Thursday, February 21, 2013

Educate Yourself On Lisa Byers ...

An email (see the bottom of this post) has been sent around to many realtors regarding Lisa Byers and the video that was posted on the Trojan Heron on February 6th. Lisa Lawrence explains that the video was taken out of context, implying that Byers was simply delivering a lecture in the third person and not speaking about her own views.

In the Trojan Heron post from February 6th, we quoted Byers from another part of her talk where she is clearly expressing her own views. Here is that quote:
Most Community Land Trusts are 501(c)(3)s ... for those of us who believe that this is actually the right way to ... that this is part of a larger Land Reform Movement ... it would be great if we weren't constrained by 501(c)(3)s ... but in terms of replicating this model and actually getting it on the ground, the place where it has had the most traction has been in the affordable housing world and therefore having that 501(c)(3) status has provided a way to work within the existing economy to implement this alternative economy. There are a number of Conservation Land Trusts and Community Land Trusts that work collaboratively.  There are a few that I know of in the same organization ... my specific experience has been that, again, it takes relationships and specific projects to coalesce around. - Lisa Byers, June 2012 -- New Economics Institute Conference Q&A
And here is the video of that quote.

Yes, by all means, educate yourself on Lisa Byers and her beliefs ... by doing your own homework rather than simply listening to what Lisa Lawrence says about her. For the full context regarding Byers and the New Economics Institute, take the time to watch some of the other videos that have been posted too.  For example, get a load of the talk about Sharing Wealth in the 21st Century, which is posted on the same webpage as the full Byers video.

Watch them all. Make up your own mind.

From: Lisa Lawrence
Date: February 18, 2013, 1:37:55 PM PST
Subject: Re: Educate yourself on Lisa Byers by watching her speech in this video...

Hi all -

After watching the video that Greg forwarded to us I did a bit of research as it was obvious to me that it was taken out of context. Lisa Byers was simply giving a history of how the land trust model of land ownership was developed - nothing to do with private property rights. It makes me sad when this type of rhetoric or misinformation is sent around as if it had some validity.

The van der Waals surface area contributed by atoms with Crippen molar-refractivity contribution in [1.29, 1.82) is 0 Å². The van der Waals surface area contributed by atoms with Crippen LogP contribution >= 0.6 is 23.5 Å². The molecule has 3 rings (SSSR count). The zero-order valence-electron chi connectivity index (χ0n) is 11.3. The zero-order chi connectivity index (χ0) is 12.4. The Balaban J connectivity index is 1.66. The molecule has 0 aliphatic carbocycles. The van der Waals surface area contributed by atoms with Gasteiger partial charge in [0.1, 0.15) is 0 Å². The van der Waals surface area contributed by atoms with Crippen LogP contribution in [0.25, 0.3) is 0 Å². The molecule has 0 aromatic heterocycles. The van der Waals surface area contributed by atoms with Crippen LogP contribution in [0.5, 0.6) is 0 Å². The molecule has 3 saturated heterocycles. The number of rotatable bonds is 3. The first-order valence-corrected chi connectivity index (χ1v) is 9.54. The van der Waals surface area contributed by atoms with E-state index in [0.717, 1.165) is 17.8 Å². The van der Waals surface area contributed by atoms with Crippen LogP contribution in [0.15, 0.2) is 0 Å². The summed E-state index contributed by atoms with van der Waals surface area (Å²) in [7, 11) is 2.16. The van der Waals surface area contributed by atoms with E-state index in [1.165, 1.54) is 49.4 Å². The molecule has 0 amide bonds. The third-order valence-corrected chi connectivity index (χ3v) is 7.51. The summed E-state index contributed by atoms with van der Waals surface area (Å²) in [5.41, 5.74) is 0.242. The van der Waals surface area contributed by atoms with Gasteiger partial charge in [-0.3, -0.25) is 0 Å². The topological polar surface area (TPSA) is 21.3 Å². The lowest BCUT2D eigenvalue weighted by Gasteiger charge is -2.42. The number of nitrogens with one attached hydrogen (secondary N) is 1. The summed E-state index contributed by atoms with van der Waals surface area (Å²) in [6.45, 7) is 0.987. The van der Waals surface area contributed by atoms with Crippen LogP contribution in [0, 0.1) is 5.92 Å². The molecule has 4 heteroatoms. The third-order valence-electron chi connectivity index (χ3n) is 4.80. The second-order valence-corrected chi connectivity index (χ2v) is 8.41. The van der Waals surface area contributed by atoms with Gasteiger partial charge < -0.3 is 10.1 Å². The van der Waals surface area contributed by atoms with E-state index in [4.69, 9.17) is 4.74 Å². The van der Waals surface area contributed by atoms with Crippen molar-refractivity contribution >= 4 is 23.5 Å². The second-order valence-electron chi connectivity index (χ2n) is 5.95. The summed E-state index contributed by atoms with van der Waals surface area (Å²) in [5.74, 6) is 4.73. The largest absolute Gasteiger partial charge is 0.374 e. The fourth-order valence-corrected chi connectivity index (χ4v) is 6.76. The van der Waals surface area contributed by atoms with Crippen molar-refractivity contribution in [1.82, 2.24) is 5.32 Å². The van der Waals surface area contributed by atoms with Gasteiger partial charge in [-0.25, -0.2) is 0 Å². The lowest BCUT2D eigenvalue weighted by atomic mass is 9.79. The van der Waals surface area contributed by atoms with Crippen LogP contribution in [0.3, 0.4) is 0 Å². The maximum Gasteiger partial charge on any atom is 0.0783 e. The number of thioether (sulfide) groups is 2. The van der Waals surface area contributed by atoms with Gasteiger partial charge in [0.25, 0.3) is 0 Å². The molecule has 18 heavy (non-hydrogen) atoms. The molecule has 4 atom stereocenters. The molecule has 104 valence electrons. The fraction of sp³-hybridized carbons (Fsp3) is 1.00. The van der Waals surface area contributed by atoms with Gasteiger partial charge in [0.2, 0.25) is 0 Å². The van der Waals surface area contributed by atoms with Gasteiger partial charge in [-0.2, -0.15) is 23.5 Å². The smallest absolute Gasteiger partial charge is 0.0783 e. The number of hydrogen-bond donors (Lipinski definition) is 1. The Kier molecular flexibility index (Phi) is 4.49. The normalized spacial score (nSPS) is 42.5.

Please educate yourselves if you haven't, on home trusts and the like and how they actually help small, rural communities keep people here like teachers, grocery store clerks, farmers, retirees, families, etc. As much we all appreciate and love the idea of owning our own land outright, it is often an unobtainable dream due to financial reasons. Land trusts make homeownership possible for many folks that would never be able to, by taking the price of the land out of the picture or minimal cost. Lisa Byers is well respected across the country for her work in this field, as well as in our county. 

I know Lisa Byers and I have the utmost respect for her. In my opinion we are lucky to have such an honest, intelligent, compassionate person willing to serve our community and I am voting her. I hope you all take a minute to read her response below to my questions for her regarding the video and feel free to contact her directly if you have specific questions. 

Thanks, Lisa

Begin forwarded message:
From: Lisa Byers <>
Date: February 17, 2013 9:23:11 PM PST
To: Lisa Lawrence 
Subject: video excerpt

Lisa –

I appreciate you asking me about the video excerpt from a talk I gave last year. I was one of three speakers who talked about how a community land trust and a land conservation easement with The Nature Conservancy helped to create the first Community Supported Agriculture farm in the country, Indian Line Farm in Great Barrington, Massachusetts. I spoke about the history of the community land trust model of land ownership.

As you may know, my work for the past 17 years has been to support our economy in San Juan County by providing affordable housing that will continue to serve the community for decades to come. The community land trust model is a pragmatic option for a county like ours where real estate prices are higher than the norm and wages are lower than the norm.

The way it works is that the non-profit community land trust secures grants and donations to buy land and develop infrastructure for housing. The community land trust leases the land to individuals who own their homes.  The grants and donations lower the price a household pays for the housing they purchase.  In exchange for being able to purchase a home at significantly below market value, the homeowner agrees, through the land lease, that when they choose to sell, they will sell at a price prescribed by a formula in the lease to keep that home affordable for subsequent generations.